The capture of a town in northern Syria on Thursday by a rebel group linked to al-Qaeda, and the subsequent closure of a nearby border crossing with Turkey, has underscored the increasing internal splits within the Syrian opposition as the two-year-old Syrian civil war grinds on.
The development comes after recent fighting between the al-Qaeda-linked Islamic State of Iraq and the Levant (ISIL) front and a mixture of fighters affiliated with, or loyal to, the Western-backed Free Syrian Army (FSA) has left hundreds dead on both sides.
Elsewhere Thursday, a bus struck a roadside bomb in the central province of Homs, killing 19 people, a local official said. It was not immediately clear why the bus was targeted, but the civil war, which has left more than 100,000 dead, has becoming increasingly sectarian in the ethnically and religiously varied society.
The fighting in the north prompted Turkey to close the border crossing of Bab al-Salameh, a Turkish Foreign Ministry official said.
The Britain-based Syrian Observatory for Human Rights, an activist group that opposes the government of Bashar al-Assad and who monitors the conflict, said members of ISIL first stormed the town of Azaz Wednesday evening, forcing opposition fighters from the Western-backed bloc to pull out.
Clashes between both sides broke out when ISIS fighters tried to detain a German doctor they accused of taking photos of their positions on behalf of the rival rebels, said Rami Abdul-Rahman, who heads the Observatory. The doctor, a volunteer in the region, escaped, but the two rebel factions started fighting.
Amateur video verified by The Associated Press showed dozens of gunmen with heavy machine guns on pickup trucks gathering at the border with Turkey.
Loay al-Mikdad, a spokesman for the Western-backed rebels of the Free Syrian Army, said the al-Qaeda-linked fighters "want to occupy the area."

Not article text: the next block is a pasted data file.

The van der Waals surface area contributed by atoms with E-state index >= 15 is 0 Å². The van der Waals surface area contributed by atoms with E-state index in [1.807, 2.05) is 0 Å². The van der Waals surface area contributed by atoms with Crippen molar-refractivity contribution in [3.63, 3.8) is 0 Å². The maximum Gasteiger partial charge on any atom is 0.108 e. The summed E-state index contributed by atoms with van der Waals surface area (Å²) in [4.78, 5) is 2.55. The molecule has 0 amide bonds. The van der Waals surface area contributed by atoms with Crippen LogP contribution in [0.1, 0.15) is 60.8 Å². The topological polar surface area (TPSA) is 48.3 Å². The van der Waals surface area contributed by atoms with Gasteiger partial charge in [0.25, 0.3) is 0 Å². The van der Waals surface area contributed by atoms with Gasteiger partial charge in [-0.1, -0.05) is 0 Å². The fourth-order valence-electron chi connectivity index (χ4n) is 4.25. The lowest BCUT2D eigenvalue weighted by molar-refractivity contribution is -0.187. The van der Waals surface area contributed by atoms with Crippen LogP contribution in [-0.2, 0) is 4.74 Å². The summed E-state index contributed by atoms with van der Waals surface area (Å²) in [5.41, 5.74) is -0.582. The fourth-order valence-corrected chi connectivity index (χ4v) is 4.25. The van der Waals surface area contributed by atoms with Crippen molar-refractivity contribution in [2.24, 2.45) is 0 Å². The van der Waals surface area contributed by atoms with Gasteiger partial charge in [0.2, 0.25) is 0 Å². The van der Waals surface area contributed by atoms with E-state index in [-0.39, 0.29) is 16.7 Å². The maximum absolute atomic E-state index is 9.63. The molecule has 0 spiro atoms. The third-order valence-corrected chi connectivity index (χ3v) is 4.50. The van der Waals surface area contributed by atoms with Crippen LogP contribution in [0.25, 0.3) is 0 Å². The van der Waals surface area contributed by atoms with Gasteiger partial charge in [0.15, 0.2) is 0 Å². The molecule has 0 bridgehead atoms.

"What they are doing is unjustified, it serves the (Assad) regime," al-Mikdad said by telephone from Turkey.
In July, ISIL fighters killed two FSA commanders. The deaths enraged the FSA leadership, which has demanded the killers be handed over for trial.
There has also been infighting among rebel groups in the eastern province of Deir el-Zour, which borders Iraq, and in the north where al-Qaeda fighters from ISIL and their allies in the Nusra Front have been battling Kurdish rebels for months.
The rise of extremist fighters in Syria has been a worrying development for U.S. policymakers and those in the Obama administration, where the participation of al-Qaeda-linked groups in the conflict against Assad has been given as a reason to oppose increased U.S. military support or intervention to the rebels.
Meanwhile, FSA members have increasingly been on the offensive against the al-Qaeda militants, whom they feel have discredited the rebellion.
The two sides have engaged in retaliatory killings in recent months. Kurdish militiamen have also been fighting against members of the ISIS and the Nusra Front in predominantly oil-rich Kurdish areas of northeastern Syria.
Residents of rebel-held areas are also turning against extremists for their brutal tactics and for trying to impose Islamic law.
The fighting in Syria has forced at least 6 million people from their homes since the uprising began in March 2011. At least 4 million Syrians have been displaced inside the country and more than 2 million have fled to neighboring Jordan, Lebanon, Turkey and Iraq, the U.N. said.
On Thursday, Oxfam, an international humanitarian agency, said many donor countries are failing to provide their share of the funding for the humanitarian response to the Syria crisis. Donors, including France, Qatar, United Arab Emirates and Russia, should make funding the U.N.'s $5 billion request a priority, the international aid agency said.
Oxfam's report came ahead of next week's donors' meeting in New York. The donors have been influential in shaping the international response to the conflict, but should also pay their fair share of the humanitarian aid, the agency said.
Al Jazeera and wire services